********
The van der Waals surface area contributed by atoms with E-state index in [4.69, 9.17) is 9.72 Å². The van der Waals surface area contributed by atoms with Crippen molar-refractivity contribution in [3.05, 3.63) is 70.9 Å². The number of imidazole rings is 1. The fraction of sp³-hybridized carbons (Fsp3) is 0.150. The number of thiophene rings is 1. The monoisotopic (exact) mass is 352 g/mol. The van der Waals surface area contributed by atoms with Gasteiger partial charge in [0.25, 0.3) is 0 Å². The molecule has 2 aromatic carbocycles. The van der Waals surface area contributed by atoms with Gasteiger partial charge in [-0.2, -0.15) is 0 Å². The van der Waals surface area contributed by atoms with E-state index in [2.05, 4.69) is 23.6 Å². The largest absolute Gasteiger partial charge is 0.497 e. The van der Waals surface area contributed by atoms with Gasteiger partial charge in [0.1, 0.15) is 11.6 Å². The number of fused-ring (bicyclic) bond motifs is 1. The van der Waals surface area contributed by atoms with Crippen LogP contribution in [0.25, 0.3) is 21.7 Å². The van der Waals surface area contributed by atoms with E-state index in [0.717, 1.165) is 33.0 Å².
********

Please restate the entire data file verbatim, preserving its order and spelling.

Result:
The van der Waals surface area contributed by atoms with E-state index in [4.69, 9.17) is 9.72 Å². The van der Waals surface area contributed by atoms with Crippen molar-refractivity contribution in [3.05, 3.63) is 70.9 Å². The number of imidazole rings is 1. The fraction of sp³-hybridized carbons (Fsp3) is 0.150. The number of thiophene rings is 1. The monoisotopic (exact) mass is 352 g/mol. The van der Waals surface area contributed by atoms with Gasteiger partial charge in [0.25, 0.3) is 0 Å². The molecule has 2 aromatic carbocycles. The van der Waals surface area contributed by atoms with Gasteiger partial charge in [-0.2, -0.15) is 0 Å². The van der Waals surface area contributed by atoms with E-state index in [2.05, 4.69) is 23.6 Å². The largest absolute Gasteiger partial charge is 0.497 e. The van der Waals surface area contributed by atoms with Gasteiger partial charge in [0.1, 0.15) is 11.6 Å². The number of fused-ring (bicyclic) bond motifs is 1. The van der Waals surface area contributed by atoms with Crippen LogP contribution in [0.25, 0.3) is 21.7 Å². The van der Waals surface area contributed by atoms with E-state index in [0.717, 1.165) is 33.0 Å².